|2. Biological function|
|Patent information||Espacenet patent search|
|4. Sequence information|
|Canonical structure class||Abysis|
|FR/CDR definition and lengths||Abysis|
|5. Protein/formulation properties|
|– Antigen specificity|
|– Affinity (KD)|
|– Binding rates ,|
|– Thermal/chem. stability|
|– Aggregation propensity (hydrophobic patches)|
|– Glycosylation sites||NetNGlyc|
|– Terminal lysine modifications|
|6. Immunogenic risk assessment|
|– T cell epitopes||IEDB|
|– Human string content (HSC)|
|– T-cell activation assays|
|– Anti-drug antibody (ADA) titer|
|7. Other clinical data|
|Therapeutic area/ indication||IMGT/mAb-DB|
|EMA/FDA approval year|
|Prescription information||FDA drug database ([email protected])|
To advance the information flow from benchtop to bedside accompanying the mAb nomenclature and approval process, it becomes more critical that supplemental sources of information now provide details about the used humanization method, sequence information, number and location of murine backmutations or known T cell epitope content. Thus, information packages summarized in Table 4 should help basic research scientists, marketers, physicians and last but not least the patient itself to understand how the therapeutic ‘-mab’ molecule was generated, modified and how it compares to other biotherapeutic proteins already on the market. Furthermore, such supplemental information provide a comprehensive resource of documentation and an archive to extract information, built connections and generate knowledge after new evidence about immunogenicity and safety factors were identified in future clinical observations.
7.What defines an antibody as humanized or human?
While the nomenclature suggested that immunogenicity of non-human antibodies could be reduced in a sequential order from murine to chimeric to humanized mAbs by increasing the fraction of ‘human sequences’, experimental data supporting this was missing, and any proof of a clear trend in reduction of immunogenicity between these humanization techniques was not always unambiguously translated into the clinics. Novel immunogenic epitopes might be generated at newly emerging synthetic human FR/murine CDR interfaces of humanized variants. Also somatic mutations in fully human antibodies have the potential to trigger immunogenic reactions. So the question arises what defines a sequence as human or human-like? Attempts were made to define a threshold to distinguish murine and humanized antibody variable regions. Ideally, this threshold truly correlates with in-vivo immunogenicity. Consequently, achieving such a threshold by a new mAb would establish an acceptance criterion for immunogenic tolerance in a human subject, even though the immunological status of a single patient might differ significantly.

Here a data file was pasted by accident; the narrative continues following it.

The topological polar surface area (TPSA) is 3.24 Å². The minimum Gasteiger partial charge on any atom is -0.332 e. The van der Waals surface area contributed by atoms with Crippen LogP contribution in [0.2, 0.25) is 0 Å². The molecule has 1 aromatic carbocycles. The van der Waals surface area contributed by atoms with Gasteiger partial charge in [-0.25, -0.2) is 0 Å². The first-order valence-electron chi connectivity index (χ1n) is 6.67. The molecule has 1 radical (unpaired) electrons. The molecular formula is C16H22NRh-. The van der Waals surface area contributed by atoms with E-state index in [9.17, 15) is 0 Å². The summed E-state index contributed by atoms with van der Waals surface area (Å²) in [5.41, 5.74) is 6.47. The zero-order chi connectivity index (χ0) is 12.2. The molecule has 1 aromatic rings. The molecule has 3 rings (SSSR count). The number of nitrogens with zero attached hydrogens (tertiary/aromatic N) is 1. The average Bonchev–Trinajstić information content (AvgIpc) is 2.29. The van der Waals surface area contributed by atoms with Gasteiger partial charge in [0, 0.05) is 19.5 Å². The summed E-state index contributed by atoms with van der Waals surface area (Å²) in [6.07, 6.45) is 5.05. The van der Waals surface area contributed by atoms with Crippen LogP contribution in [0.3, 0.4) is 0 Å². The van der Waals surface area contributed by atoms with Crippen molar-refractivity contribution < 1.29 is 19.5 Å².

Evaluation of mAb’s immunogenicity could be done by analyzing large datasets of murine and human antibodies and infer certain statistics from these analyses. Analyzed parameters might include average numbers and position-weighted somatic mutations of human and non-human antibodies or the presence of T-cell epitopes. Such a threshold of mutations was defined by the USAN scheme in the past. To designate a mAb the -zumab or the -umab stem, the human germinality identity of VH and VL was required to be at least 85%. Problematic enough, the rationale behind this threshold has never been clearly explained to the scientific community [30, 44]. Additionally this threshold was only applied on the V gene segment and did not include any evaluation of the J region or the heavy chain D region. Many approved humanized antibodies did not reach the 85% threshold, but already contained a ‘zumab’ designation from previous applications . It was also realized that extensively somatically mutated antibodies directly isolated from human subjects (e.g. HIV patients) do not reach the clause, although being clearly a human antibody per se (Supplement 2). Especially in case of anti-HIV mAbs it was found that only highly somatically mutated mature mAbs have neutralizing capacity [25, 34]. This highlights the problem in setting a threshold as an absolute criterion. Therefore, the INN scheme refused the use of thresholds for decision finding in the INN application process.
8.Germline identity is differently influenced by CDR and FR